Thursday, October 28, 2010
12:14 PM ASIAN DEFENCE No comments
The Air Force today pressed for public sector aerospace major HAL maintaining high quality standards of aircraft and helicopters it supplies to the IAF and to meet delivery timelines. On the second day of the IAF's Commanders Conference, the Air Force leadership met with Hindustan Aeronautics Limited (HAL) top brass, when the two sides thrashed out issues of quality of products and projects' deadlines of Sukhoi fighter jets and Hawks trainer aircraft.
IAF sources told PTI here today that the IAF leadership, including Air Chief Marshal P V Naik, sought HAL's support in supply of spares and other equipment for the platforms it delivers to the Air Force. Among other issues flagged by the IAF with the HAL delegation led by its chairman Ashok Nayak included the performance of the MiG complex, where the aging variants of the Russian-origin fighter jets such as MiG-21 and MiG-27 are serviced within India.
The IAF also wanted HAL to speed up operationalisation of the indigenous Light Combat Aircraft 'Tejas', of which Air Force has ordered two squadrons strength under the Mark I variant and another five squadrons would be ordered under the Mark II variant with a new engine to provide it more power. Apart from the 90-minute review of the HAL's performance, the IAF commanders also made presentation on their assessment of the security scenarios for their theatres and plans to counter these challenges.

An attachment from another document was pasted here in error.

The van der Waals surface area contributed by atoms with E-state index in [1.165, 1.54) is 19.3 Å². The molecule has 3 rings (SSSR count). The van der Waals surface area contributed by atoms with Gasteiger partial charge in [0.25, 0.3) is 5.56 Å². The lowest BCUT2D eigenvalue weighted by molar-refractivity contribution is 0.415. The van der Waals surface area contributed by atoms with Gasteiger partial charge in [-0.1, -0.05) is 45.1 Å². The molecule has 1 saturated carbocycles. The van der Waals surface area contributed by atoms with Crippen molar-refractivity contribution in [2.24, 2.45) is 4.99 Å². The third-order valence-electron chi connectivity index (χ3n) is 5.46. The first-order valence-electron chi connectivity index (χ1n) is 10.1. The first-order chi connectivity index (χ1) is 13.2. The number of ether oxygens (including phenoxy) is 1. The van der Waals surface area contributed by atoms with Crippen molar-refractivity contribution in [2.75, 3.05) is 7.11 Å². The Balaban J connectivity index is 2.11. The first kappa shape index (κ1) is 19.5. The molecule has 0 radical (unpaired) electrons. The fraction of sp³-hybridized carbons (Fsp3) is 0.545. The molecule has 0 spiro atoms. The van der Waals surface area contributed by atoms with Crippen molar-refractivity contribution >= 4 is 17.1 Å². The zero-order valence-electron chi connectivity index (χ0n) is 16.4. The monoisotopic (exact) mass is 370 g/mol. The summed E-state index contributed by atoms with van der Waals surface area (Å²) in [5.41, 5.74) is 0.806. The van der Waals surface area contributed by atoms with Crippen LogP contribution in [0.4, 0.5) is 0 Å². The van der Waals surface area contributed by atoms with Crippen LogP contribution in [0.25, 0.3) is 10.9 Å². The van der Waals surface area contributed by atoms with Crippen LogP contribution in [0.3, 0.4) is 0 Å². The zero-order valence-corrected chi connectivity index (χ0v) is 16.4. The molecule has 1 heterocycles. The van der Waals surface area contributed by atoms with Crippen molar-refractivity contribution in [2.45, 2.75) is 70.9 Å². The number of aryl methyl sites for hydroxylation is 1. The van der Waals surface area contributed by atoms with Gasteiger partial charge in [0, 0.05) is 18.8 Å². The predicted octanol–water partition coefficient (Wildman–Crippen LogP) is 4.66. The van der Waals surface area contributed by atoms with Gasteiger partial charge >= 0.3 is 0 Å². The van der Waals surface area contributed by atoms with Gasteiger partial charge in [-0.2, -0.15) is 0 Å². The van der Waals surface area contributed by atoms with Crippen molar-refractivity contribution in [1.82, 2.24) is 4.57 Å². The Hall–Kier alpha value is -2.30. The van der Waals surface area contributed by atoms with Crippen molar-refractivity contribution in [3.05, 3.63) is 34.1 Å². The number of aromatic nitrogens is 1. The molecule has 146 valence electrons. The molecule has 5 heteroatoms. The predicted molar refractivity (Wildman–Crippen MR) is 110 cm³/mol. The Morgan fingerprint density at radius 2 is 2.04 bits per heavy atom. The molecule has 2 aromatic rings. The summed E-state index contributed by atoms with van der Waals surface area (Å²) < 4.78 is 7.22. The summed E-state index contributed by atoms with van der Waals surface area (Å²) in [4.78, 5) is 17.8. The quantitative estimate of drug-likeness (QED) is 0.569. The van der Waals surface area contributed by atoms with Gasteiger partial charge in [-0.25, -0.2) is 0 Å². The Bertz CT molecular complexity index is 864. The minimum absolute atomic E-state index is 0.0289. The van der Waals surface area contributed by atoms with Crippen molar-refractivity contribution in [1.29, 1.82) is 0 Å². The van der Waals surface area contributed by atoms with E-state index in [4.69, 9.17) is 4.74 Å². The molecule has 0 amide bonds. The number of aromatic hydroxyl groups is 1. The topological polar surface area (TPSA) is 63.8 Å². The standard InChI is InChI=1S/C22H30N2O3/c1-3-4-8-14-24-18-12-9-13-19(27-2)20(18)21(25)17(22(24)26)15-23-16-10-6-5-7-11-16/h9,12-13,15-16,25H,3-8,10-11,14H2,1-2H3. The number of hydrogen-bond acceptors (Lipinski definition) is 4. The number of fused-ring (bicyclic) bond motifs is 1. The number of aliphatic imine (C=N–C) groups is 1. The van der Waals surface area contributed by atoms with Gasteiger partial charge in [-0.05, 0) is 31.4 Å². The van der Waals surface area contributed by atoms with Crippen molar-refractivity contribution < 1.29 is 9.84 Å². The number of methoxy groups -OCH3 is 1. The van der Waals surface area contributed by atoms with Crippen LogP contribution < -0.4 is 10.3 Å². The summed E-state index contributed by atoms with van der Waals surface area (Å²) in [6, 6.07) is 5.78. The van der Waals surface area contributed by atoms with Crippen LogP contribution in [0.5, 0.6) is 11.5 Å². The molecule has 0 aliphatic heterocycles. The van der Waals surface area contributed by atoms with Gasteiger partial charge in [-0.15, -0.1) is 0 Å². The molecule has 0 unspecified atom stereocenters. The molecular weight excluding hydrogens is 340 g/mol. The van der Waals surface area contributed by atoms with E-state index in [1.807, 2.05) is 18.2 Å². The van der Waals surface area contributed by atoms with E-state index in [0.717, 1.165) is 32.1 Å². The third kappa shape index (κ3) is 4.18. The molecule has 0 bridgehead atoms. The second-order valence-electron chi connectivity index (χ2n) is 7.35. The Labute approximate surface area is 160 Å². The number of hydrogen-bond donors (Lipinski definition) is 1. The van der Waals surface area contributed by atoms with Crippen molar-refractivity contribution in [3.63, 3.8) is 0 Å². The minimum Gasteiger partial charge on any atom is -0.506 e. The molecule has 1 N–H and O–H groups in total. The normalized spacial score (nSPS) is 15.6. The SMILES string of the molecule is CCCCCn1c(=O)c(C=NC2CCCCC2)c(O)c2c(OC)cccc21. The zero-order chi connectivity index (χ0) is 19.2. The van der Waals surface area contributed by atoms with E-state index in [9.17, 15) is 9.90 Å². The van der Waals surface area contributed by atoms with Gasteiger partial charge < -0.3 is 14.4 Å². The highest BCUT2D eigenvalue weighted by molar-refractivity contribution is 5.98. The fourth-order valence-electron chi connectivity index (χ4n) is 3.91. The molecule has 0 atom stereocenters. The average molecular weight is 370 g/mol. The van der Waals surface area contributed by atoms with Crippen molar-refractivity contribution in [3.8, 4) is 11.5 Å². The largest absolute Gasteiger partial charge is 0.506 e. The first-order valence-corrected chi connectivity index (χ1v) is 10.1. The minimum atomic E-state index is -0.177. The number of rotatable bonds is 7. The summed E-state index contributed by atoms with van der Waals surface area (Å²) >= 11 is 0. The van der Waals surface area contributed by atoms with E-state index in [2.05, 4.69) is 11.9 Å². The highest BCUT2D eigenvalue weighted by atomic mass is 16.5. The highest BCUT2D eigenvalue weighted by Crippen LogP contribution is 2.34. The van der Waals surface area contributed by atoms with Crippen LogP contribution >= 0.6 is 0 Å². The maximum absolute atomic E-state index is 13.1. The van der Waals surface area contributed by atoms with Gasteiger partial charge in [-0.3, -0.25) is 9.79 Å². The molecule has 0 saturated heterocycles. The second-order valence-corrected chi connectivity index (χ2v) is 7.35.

"Except for the Eastern Air Command (EAC), for which a special presentation would be held later, all other Air Commands made their presentations today," the sources said. EAC's presentation gains significance in view of its areas of responsibility covering the borders with China. IAF has already planned induction of Sukhoi fighter jets at air bases under EAC, apart from strengthening its radar cover and creating new Advanced Landing Grounds for better access to troops.
The IAF Commanders also did some crystal-gazing on the future sea-based air operations and over mountainous terrains involving its entire fleet of fighter jets, transport aircraft and helicopters, thereby covering all sides of India's land and maritime borders with its neighbours, particularly Pakistan and China.
Among other issues discussed were new air battle concepts and utilisation of existing and future assets in view of the rapid modernisation efforts underway, including the purchase of 126 medium multirole combat aircraft, development of fifth generation fighter aircraft, acquisition of attack and transport helicopters, induction of airborne early warning and control systems and operationalisation of Air Force Net for net-centric operations.